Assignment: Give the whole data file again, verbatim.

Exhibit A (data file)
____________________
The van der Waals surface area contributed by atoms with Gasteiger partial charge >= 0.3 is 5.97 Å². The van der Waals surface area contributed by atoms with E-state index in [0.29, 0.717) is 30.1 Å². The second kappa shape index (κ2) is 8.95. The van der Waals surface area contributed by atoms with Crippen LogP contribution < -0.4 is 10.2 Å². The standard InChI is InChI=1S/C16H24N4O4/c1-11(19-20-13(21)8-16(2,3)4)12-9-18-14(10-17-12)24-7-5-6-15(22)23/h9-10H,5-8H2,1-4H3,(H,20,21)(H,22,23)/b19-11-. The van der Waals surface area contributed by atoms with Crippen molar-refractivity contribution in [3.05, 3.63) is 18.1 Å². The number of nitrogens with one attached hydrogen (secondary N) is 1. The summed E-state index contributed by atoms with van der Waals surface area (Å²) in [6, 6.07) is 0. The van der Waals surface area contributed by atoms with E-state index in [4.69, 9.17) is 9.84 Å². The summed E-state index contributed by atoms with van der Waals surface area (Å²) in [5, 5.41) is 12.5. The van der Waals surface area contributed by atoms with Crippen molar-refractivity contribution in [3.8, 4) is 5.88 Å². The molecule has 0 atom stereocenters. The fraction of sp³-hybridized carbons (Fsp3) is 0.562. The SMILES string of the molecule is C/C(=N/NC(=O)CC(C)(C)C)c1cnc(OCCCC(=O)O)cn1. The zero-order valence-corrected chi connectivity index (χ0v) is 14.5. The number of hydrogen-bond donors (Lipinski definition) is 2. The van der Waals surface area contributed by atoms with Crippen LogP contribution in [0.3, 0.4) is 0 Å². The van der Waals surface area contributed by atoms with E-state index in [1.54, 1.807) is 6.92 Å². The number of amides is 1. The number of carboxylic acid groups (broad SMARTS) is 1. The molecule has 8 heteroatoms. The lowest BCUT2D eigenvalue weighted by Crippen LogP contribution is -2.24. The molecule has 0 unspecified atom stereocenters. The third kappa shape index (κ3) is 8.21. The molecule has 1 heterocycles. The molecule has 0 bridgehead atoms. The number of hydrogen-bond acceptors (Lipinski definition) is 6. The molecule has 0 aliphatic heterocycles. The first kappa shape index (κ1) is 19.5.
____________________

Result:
The van der Waals surface area contributed by atoms with Gasteiger partial charge >= 0.3 is 5.97 Å². The van der Waals surface area contributed by atoms with E-state index in [0.29, 0.717) is 30.1 Å². The second kappa shape index (κ2) is 8.95. The van der Waals surface area contributed by atoms with Crippen LogP contribution < -0.4 is 10.2 Å². The standard InChI is InChI=1S/C16H24N4O4/c1-11(19-20-13(21)8-16(2,3)4)12-9-18-14(10-17-12)24-7-5-6-15(22)23/h9-10H,5-8H2,1-4H3,(H,20,21)(H,22,23)/b19-11-. The van der Waals surface area contributed by atoms with Crippen molar-refractivity contribution in [3.05, 3.63) is 18.1 Å². The number of nitrogens with one attached hydrogen (secondary N) is 1. The summed E-state index contributed by atoms with van der Waals surface area (Å²) in [6, 6.07) is 0. The van der Waals surface area contributed by atoms with E-state index in [4.69, 9.17) is 9.84 Å². The summed E-state index contributed by atoms with van der Waals surface area (Å²) in [5, 5.41) is 12.5. The van der Waals surface area contributed by atoms with Crippen molar-refractivity contribution in [3.8, 4) is 5.88 Å². The molecule has 0 atom stereocenters. The fraction of sp³-hybridized carbons (Fsp3) is 0.562. The SMILES string of the molecule is C/C(=N/NC(=O)CC(C)(C)C)c1cnc(OCCCC(=O)O)cn1. The zero-order valence-corrected chi connectivity index (χ0v) is 14.5. The number of hydrogen-bond donors (Lipinski definition) is 2. The van der Waals surface area contributed by atoms with Crippen LogP contribution in [0.3, 0.4) is 0 Å². The van der Waals surface area contributed by atoms with E-state index in [1.54, 1.807) is 6.92 Å². The number of amides is 1. The number of carboxylic acid groups (broad SMARTS) is 1. The molecule has 8 heteroatoms. The lowest BCUT2D eigenvalue weighted by Crippen LogP contribution is -2.24. The molecule has 0 unspecified atom stereocenters. The third kappa shape index (κ3) is 8.21. The molecule has 1 heterocycles. The molecule has 0 bridgehead atoms. The number of hydrogen-bond acceptors (Lipinski definition) is 6. The molecule has 0 aliphatic heterocycles. The first kappa shape index (κ1) is 19.5.